Some of the smaller cities spend virtually nothing on video and agenda services, either choosing to do it themselves or not offering video or audio recordings at all.

Villa Park and San Clemente both post city council meetings on YouTube, and do not spend anything on video services, according to public records.

Villa Park managed to be one of the first cities to hop on the Zoom train, despite not spending anything on video or agenda services, according to public records. The Villa Park City Council held a March 17 emergency session via Zoom and have continued to experiment with remote video chat. That said, the Villa Park audio of remote meetings is fuzzy compared to some of the other streams.

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Another challenge cities faced during this time was taking public comment, as people could no longer attend meetings in person. To combat this, Granicus started offering a service called eComment for free, which allows for cities to take public comment during their video streams. The service has been around for years but is now in higher demand, according to Drew Baker, an enterprise account executive for Granicus.

“Some cities are scrambling to make this all work,” Baker said. “We thought of this as a service to public service.”

But eComment is just one of many modules that Granicus offers, the prices of which vary greatly. This is part of why some OC cities spend way more on web services than others, because they are paying for more modules.

Additionally, some cities have Granicus-related expenses increase by seven percent each year, according to public records.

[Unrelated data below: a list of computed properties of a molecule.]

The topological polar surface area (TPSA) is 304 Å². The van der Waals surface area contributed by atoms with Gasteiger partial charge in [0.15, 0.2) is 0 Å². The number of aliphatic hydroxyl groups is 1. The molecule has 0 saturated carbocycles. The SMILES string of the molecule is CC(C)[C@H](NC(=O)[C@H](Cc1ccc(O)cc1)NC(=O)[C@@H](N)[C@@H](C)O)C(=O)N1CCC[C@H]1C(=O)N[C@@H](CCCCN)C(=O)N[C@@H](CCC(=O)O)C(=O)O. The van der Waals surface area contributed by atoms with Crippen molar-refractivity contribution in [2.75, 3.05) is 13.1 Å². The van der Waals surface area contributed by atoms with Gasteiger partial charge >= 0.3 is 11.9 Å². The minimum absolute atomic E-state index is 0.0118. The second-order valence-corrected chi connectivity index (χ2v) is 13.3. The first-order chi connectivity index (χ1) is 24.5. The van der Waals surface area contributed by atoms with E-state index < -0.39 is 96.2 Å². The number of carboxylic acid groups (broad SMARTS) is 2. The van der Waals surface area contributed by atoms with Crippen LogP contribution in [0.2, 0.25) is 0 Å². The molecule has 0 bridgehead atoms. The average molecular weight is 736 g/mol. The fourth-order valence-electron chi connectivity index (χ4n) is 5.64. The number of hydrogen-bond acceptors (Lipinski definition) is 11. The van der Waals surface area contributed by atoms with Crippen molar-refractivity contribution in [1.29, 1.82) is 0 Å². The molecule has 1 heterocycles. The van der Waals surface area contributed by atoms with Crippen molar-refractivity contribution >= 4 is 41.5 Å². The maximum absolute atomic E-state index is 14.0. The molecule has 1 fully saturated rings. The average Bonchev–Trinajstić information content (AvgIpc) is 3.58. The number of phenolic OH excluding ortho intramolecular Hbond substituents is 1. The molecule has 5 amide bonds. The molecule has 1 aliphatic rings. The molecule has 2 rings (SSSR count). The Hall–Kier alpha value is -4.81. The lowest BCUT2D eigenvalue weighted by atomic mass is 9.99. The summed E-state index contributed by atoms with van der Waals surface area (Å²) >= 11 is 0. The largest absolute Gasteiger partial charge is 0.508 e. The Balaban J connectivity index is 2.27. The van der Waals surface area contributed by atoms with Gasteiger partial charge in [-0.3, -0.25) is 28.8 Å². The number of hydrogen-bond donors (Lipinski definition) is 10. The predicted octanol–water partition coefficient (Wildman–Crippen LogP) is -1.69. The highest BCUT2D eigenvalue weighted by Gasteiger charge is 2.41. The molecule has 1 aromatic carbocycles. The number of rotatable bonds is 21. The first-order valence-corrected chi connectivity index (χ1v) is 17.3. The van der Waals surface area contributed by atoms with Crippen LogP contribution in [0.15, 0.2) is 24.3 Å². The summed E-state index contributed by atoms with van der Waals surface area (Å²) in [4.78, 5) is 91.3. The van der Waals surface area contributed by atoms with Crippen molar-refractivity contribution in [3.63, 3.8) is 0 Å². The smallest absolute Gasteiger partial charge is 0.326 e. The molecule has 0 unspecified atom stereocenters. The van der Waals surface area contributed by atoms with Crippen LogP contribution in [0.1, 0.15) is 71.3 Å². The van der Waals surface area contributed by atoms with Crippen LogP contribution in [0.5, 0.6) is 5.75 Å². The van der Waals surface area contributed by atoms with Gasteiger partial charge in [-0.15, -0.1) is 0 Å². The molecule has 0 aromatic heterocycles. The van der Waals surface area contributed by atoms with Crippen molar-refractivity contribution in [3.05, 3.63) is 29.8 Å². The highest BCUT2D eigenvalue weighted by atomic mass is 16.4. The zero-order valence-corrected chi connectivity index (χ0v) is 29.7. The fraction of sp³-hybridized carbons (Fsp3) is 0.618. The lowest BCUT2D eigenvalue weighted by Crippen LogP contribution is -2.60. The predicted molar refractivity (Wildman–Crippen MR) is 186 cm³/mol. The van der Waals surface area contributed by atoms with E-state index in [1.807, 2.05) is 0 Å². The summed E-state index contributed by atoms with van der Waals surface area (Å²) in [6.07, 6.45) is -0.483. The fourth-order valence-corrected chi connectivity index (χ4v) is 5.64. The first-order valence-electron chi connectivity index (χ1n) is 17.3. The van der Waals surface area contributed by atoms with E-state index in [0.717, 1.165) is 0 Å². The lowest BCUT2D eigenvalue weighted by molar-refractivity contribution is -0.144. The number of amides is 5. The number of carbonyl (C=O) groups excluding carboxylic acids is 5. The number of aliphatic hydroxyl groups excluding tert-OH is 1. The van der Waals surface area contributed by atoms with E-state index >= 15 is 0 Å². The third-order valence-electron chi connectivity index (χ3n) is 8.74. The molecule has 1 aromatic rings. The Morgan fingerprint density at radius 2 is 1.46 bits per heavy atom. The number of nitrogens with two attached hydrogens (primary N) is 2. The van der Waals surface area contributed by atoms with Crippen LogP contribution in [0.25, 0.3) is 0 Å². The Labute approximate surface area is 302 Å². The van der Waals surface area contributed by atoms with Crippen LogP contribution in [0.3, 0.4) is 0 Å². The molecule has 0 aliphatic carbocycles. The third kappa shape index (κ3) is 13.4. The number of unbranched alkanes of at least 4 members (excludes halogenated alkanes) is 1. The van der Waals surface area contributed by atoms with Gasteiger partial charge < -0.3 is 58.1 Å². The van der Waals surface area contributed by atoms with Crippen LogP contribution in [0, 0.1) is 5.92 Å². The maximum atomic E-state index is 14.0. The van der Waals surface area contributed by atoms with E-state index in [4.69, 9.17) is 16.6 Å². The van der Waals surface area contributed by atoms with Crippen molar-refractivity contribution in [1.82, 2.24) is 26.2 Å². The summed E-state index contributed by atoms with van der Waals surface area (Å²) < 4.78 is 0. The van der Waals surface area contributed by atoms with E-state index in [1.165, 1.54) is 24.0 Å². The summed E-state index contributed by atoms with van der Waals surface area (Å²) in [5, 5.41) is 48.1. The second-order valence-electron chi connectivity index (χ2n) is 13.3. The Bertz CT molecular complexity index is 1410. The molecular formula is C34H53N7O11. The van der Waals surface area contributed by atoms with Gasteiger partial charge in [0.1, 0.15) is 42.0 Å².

Though Granicus has a stronghold, the niche market of software companies taylored to government websites is growing, giving city officials more options when it comes to what services they want and how much they want to spend.

Three OC cities, Brea, Buena Park and Cypress, use Swagit which is different from Granicus in that the company handles video distribution for its customers. With other companies, it’s up to city officials to determine how they want to use the software, but with Swagit all the aspects of video operations and streaming can be handled remotely, according to Swagit’s Vice President David Alex Owusu.

“On Swagit’s side, we’re giving equipment and software where the client has the capability to do that work locally if they wanted, or they can push all of the work to Swagit. We can control cameras remotely from here in Dallas or the customer can control them locally in California if they’d like,” Owusu said.

“You could kind of say we’ve been social distancing since 2004. Once we get a feed, for us it’s business as usual.”

-Swagit’s Vice President David Alex Owusu

In the fiscal year 2018-19, Brea spent $17,200 on Swagit, according to City Clerk Specialist Ashley Reid.

The City of Buena Park has posted videos through Swagit since 2015 after switching from Granicus. They spend $995 a month for Swagit.

“Swagit is user-friendly, cost-efficient, and their customer service is highly responsive,” according to Buena Park City Clerk Adria M. Jimenez.

Two cities use PrimeGov, which ironically, was started by a founder of Granicus. Executive Chairman of PrimeGov Tom Spengler told the Voice of OC he started Granicus when he was right out of college, but sold the company 15 years later. Spengler later helped found PrimeGov, using his experience and connections from Granicus to start over, promising more individualized customer support to attract cities unhappy with his competitors.

To meet the demands of COVID-19, PrimeGov partnered with Zoom. The only two OC cities using PrimeGov are Seal Beach and Lake Forest.